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I am trying to start developing in WT, but it's not working out. I am using Windows 8, downloaded Wt 3.3.1, and had downloaded the codeblocks-12.11mingw-setup_user.exe which has the GCC compiler and GDB debugger. But I am not using code blocks, because the compiler didn't like the cmake preproccessor directives in WtConfig.h. So I tried to compile manually (I am a newb at using this type of technique, so I had to look it up).

I have my project as:

        │   ├───Debug
        │   │   └───CMakeFiles
        │   │       └───CMakeFiles
        │   └───Release
        |   └───CMakeFiles
        |       └───wt_project.wt.dir
        |       |___CMakeLists.txt
        |       |
        |       |___main.cpp

The main.cpp has (this is the HelloWorld example from http://www.webtoolkit.eu/wt/examples/):

/* * Copyright (C) 2008 Emweb bvba, Heverlee, Belgium. * * See the LICENSE file for terms of use. */

#include <Wt/WApplication>
#include <Wt/WBreak>
#include <Wt/WContainerWidget>
#include <Wt/WLineEdit>
#include <Wt/WPushButton>
#include <Wt/WText>

// c++0x only, for std::bind
// #include <functional>

using namespace Wt;

 * A simple hello world application class which demonstrates how to react
 * to events, read input, and give feed-back.
class HelloApplication : public WApplication
  HelloApplication(const WEnvironment& env);

  WLineEdit *nameEdit_;
  WText *greeting_;

  void greet();

 * The env argument contains information about the new session, and
 * the initial request. It must be passed to the WApplication
 * constructor so it is typically also an argument for your custom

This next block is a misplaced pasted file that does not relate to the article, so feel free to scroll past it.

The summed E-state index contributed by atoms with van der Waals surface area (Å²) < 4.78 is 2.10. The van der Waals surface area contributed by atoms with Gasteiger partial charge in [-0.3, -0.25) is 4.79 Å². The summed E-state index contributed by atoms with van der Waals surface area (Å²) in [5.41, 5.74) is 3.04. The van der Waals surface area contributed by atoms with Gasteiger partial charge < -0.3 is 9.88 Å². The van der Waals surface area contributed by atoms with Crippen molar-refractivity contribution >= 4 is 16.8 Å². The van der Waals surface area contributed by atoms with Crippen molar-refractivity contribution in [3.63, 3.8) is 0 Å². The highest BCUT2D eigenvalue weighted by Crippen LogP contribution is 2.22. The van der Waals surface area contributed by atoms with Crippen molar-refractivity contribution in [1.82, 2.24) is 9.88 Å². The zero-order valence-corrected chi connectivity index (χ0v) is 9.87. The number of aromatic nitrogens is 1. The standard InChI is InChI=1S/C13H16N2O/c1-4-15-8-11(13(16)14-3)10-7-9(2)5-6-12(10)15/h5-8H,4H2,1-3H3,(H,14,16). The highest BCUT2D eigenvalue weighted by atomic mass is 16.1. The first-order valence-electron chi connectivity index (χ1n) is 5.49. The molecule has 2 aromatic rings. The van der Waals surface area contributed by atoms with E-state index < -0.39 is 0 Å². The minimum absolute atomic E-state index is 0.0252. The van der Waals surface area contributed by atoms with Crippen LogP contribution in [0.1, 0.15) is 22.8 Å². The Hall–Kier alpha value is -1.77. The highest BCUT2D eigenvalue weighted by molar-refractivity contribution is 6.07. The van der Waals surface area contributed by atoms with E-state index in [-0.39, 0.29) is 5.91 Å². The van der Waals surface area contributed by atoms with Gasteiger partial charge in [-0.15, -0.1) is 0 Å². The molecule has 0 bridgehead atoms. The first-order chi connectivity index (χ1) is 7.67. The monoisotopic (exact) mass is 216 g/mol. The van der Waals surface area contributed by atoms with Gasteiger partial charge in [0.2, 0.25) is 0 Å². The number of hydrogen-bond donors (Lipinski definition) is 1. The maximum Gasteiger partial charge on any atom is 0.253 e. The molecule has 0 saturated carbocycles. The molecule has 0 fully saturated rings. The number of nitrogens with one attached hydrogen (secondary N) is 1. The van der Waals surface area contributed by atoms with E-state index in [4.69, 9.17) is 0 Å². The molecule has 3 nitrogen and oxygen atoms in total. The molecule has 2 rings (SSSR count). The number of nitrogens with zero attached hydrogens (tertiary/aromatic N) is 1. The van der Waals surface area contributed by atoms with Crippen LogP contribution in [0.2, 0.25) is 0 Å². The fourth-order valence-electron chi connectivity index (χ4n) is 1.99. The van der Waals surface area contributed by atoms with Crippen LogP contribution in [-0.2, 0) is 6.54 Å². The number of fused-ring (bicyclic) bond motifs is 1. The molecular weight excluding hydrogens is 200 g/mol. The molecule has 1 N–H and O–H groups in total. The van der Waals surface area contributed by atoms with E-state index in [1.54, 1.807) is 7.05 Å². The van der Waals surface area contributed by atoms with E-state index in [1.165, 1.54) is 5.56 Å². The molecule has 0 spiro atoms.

* application constructor.
HelloApplication::HelloApplication(const WEnvironment& env)
  : WApplication(env)
  setTitle("Hello world");                               // application title

  root()->addWidget(new WText("Your name, please ? "));  // show some text
  nameEdit_ = new WLineEdit(root());                     // allow text input
  nameEdit_->setFocus();                                 // give focus

  WPushButton *button
    = new WPushButton("Greet me.", root());              // create a button
  button->setMargin(5, Left);                            // add 5 pixels margin

  root()->addWidget(new WBreak());                       // insert a line break

  greeting_ = new WText(root());                         // empty text

   * Connect signals with slots
   * - simple Wt-way
  button->clicked().connect(this, &HelloApplication::greet);

   * - using an arbitrary function object (binding values with boost::bind())
    (boost::bind(&HelloApplication::greet, this));

   * - using a c++0x lambda:
  // b->clicked().connect(std::bind([=]() {
  //       greeting_->setText("Hello there, " + nameEdit_->text());
  // }));

void HelloApplication::greet()
   * Update the text, using text input into the nameEdit_ field.
  greeting_->setText("Hello there, " + nameEdit_->text());

WApplication *createApplication(const WEnvironment& env)
   * You could read information from the environment to decide whether
   * the user has permission to start a new application
  return new HelloApplication(env);

int main(int argc, char **argv)
   * Your main method may set up some shared resources, but should then
   * start the server application (FastCGI or httpd) that starts listening
   * for requests, and handles all of the application life cycles.
   * The last argument to WRun specifies the function that will instantiate
   * new application objects. That function is executed when a new user surfs
   * to the Wt application, and after the library has negotiated browser